Celine Fairweather rushes to Blackthorn to the aid of her sister Penelope Radclyff, the very pregnant Duchess of Blackthorn. Penelope has been advised not to exert herself. (Thankfully, she's not the sort to heed any sensible advices and so the pages are intermittently splashed with her quirky yet vivacious personality.) Celine arrives in tow with her youngest sister Dorothy Fairweather, aged thirteen and the next Penelope in the making. She also has a secret agenda of her own - to find her fat poet Philly.
Celine unlike her sisters is level-headed or so she assumes herself to be. She follows Mrs. Beatle's lessons on being a Proper Lady which includes some very sensible advices and some not so much. But Celine stands by Mrs. Beatle until Lord Gorge Elmer turn up at Blackthorn thoroughly drunk. He's inflicted upon the Duke by the handsomest man in England, Lord Adair.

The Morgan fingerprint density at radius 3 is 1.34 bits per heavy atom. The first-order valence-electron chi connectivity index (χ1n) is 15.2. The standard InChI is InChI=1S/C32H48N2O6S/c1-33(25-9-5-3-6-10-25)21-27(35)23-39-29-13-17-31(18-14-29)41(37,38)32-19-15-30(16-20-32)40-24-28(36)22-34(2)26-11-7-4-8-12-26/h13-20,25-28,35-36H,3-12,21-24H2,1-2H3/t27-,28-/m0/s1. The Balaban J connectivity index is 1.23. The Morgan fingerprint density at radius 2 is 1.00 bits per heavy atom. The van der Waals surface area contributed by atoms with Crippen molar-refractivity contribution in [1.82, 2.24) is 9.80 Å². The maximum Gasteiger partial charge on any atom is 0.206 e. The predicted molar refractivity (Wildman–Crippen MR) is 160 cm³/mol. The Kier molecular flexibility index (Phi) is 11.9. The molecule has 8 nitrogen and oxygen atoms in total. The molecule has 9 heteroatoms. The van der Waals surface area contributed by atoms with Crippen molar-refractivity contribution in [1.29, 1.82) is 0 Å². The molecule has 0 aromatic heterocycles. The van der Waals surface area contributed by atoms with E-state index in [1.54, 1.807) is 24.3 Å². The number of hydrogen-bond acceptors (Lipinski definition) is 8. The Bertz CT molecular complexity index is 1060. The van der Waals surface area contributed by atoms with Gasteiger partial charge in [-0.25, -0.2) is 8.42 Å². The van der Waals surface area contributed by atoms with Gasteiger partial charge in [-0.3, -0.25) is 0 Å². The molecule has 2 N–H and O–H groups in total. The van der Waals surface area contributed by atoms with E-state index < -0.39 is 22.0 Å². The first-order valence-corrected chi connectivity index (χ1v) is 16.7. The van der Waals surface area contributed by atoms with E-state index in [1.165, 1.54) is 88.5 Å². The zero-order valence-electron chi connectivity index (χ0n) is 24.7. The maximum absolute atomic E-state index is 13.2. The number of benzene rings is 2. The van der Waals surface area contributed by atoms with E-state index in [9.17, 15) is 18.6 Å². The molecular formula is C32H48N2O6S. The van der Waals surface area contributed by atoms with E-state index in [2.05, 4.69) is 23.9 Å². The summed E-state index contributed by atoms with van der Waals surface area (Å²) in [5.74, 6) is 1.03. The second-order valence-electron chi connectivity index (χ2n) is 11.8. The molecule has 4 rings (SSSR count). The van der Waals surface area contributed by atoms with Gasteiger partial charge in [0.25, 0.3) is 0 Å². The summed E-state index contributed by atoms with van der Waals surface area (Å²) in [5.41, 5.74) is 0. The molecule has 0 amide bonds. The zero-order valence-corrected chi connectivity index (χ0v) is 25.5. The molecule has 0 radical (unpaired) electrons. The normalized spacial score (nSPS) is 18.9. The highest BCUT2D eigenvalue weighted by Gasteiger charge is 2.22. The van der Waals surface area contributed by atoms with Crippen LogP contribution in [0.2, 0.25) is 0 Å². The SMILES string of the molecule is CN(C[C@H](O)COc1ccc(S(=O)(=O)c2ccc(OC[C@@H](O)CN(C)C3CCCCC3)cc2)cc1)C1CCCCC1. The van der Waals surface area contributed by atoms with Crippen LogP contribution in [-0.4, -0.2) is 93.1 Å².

Lord Elmer is much sought after (except Charles Radclyff, who wants to lose the bloody man) - by his father so that he could be installed as the next Marquis, by a gang of pirates so that they could torture him, and shoot him, and make him walk the plank. But Lord Elmer is busy looking for Philbert Woodbead, the lost, fat poet whom Celine had fallen in love with when he was in Finnshire.
So the stage is set for some mad chases with arrows fired, socks knit, and breeches flying, to another happy ending with a some cussing involved (by Penelope while giving birth to her child on a pirate ship.).
A fun read, but not as fun as Penelope, the previous book. The book could have profited with a protagonist who was silly and inappropriate.
Still there is Dorothy's story to look forward to, and given that she tried to keep an orphan chimney sweep as pet, she's definitely bound to be loads of fun.